The bigger question is how much of Iran's nuclear complex is still hidden from U.S. satellites and the world. IAEA investigators, who have been tracking Iran's purchasing patterns, suspect the government may be concealing smaller workshops and facilities. Even if it hasn't built a covert program, Iran may have already produced and hidden enough raw materials and equipment to jump start one.
"The more people talk about military options, the more the Iranians prepare for the day they could be bombed," says David Albright, head of the Institute for Science and International Security in Washington that closely follows developments in Iran.
Tehran may have begun those preparations when it decided last summer to resume converting raw uranium into uranium gas. It may have decided that "Isfahan was a bottleneck" that it couldn't easily replace, says Mr. Albright. Since then, Iran is believed to have stockpiled enough feedstock, of variable quality, for more than 10 weapons. Washington and its European allies protested the move but decided not to force a showdown since uranium gas, without enrichment, has no direct military use.
The crisis came last month when Tehran announced that it also was restarting its Natanz enrichment complex.
Beyond its missiles, if Iran decided to retaliate, it has enough forces and proxies in Iraq to attack U.S. troops or incite an even fiercer ethnic conflict. The Mahdi Army, which is closely tied to Iran, has loyalists salted throughout the Iraqi police and army.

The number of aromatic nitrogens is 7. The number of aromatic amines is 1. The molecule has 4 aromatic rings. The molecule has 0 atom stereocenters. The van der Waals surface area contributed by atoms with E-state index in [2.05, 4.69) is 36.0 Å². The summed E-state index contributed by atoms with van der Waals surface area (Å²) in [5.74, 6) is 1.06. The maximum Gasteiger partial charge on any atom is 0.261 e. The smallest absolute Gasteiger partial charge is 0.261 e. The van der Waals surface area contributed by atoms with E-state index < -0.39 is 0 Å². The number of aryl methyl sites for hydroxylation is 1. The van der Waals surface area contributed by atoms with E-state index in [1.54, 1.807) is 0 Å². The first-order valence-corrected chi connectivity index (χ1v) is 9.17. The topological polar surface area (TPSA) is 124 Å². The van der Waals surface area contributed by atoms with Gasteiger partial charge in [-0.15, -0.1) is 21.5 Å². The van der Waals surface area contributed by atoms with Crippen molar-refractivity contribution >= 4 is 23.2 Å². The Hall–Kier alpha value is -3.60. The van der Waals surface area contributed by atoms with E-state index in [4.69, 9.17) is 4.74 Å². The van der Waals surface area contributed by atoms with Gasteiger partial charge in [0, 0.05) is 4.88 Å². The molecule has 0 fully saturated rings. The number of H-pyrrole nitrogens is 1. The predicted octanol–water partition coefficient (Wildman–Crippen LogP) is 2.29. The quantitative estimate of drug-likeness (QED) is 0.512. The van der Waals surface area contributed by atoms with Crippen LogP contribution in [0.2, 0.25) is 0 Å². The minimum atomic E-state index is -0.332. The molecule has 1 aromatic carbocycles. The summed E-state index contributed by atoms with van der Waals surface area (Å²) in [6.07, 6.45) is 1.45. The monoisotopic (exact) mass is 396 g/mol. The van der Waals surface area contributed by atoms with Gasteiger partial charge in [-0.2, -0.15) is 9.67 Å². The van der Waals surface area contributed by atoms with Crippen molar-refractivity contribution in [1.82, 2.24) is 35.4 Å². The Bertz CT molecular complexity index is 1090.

"Our situation in Iraq is very delicate. Any increase in the level of violence would be deeply problematic" for a White House that is struggling to maintain support for the war, says Kenneth Pollack, a senior analyst with the Brookings Institution's Saban Center and a former Clinton administration official.
Iran is still believed to be at least three to five years away from being able to enrich enough uranium and build a bomb. Yesterday, U.S. intelligence chief John Negroponte placed Iran -- with its nuclear and missile programs and support for terrorists -- second on his list of threats. He also said the U.S. had no evidence Tehran has acquired a nuclear weapon or amassed significant amounts of weapons-grade material.
The White House is hoping Iran may throw off its clerical leadership before that happens -- though officials acknowledge that democracy is behind in the race.
There is also the question of what Israel might do. The Israelis, whose 1981 attack on Saddam Hussein's Osirak reactor set back Iraq's nuclear program for years, have the skill. But Israel's F-15 jets likely wouldn't be able to reach Iran without getting permission from the U.S. and Iraqis to cross Iraqi airspace. Israel also has to worry about retaliation from Hezbollah terrorists who have thousands of missiles based in southern Lebanon. That would have to be balanced against Iran's repeated threats to wipe Israel off the map.
Write to Carla Anne Robbins at carla.robbins.com and Greg Jaffe at firstname.lastname@example.org